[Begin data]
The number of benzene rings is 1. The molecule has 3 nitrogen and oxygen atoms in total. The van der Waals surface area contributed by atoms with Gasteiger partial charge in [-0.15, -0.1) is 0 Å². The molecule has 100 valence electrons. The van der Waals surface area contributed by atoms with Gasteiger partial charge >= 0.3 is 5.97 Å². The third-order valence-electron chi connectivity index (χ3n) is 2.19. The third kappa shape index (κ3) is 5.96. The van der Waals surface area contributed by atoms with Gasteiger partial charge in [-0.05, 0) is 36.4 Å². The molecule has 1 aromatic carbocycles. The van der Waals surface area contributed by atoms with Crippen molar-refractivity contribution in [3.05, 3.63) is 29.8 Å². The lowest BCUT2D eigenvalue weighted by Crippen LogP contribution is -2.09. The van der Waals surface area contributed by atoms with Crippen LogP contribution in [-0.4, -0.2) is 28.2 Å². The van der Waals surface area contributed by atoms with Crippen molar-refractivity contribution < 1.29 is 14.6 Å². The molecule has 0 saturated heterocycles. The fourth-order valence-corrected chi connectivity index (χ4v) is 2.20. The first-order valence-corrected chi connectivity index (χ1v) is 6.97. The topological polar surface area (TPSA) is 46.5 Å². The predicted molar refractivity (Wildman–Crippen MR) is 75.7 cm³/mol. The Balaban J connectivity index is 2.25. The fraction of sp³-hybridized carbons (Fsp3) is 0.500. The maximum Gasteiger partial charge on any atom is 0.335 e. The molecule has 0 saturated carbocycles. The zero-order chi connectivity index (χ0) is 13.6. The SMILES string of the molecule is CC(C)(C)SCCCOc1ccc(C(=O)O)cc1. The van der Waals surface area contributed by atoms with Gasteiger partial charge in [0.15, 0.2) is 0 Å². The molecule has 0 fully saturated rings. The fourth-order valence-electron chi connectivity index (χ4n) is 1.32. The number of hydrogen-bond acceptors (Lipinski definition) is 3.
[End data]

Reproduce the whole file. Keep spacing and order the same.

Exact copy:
The number of benzene rings is 1. The molecule has 3 nitrogen and oxygen atoms in total. The van der Waals surface area contributed by atoms with Gasteiger partial charge in [-0.15, -0.1) is 0 Å². The molecule has 100 valence electrons. The van der Waals surface area contributed by atoms with Gasteiger partial charge >= 0.3 is 5.97 Å². The third-order valence-electron chi connectivity index (χ3n) is 2.19. The third kappa shape index (κ3) is 5.96. The van der Waals surface area contributed by atoms with Gasteiger partial charge in [-0.05, 0) is 36.4 Å². The molecule has 1 aromatic carbocycles. The van der Waals surface area contributed by atoms with Crippen molar-refractivity contribution in [3.05, 3.63) is 29.8 Å². The lowest BCUT2D eigenvalue weighted by Crippen LogP contribution is -2.09. The van der Waals surface area contributed by atoms with Crippen LogP contribution in [-0.4, -0.2) is 28.2 Å². The van der Waals surface area contributed by atoms with Crippen molar-refractivity contribution < 1.29 is 14.6 Å². The molecule has 0 saturated heterocycles. The fourth-order valence-corrected chi connectivity index (χ4v) is 2.20. The first-order valence-corrected chi connectivity index (χ1v) is 6.97. The topological polar surface area (TPSA) is 46.5 Å². The predicted molar refractivity (Wildman–Crippen MR) is 75.7 cm³/mol. The Balaban J connectivity index is 2.25. The fraction of sp³-hybridized carbons (Fsp3) is 0.500. The maximum Gasteiger partial charge on any atom is 0.335 e. The molecule has 0 saturated carbocycles. The zero-order chi connectivity index (χ0) is 13.6. The SMILES string of the molecule is CC(C)(C)SCCCOc1ccc(C(=O)O)cc1. The van der Waals surface area contributed by atoms with Gasteiger partial charge in [0.15, 0.2) is 0 Å². The molecule has 0 fully saturated rings. The fourth-order valence-electron chi connectivity index (χ4n) is 1.32. The number of hydrogen-bond acceptors (Lipinski definition) is 3.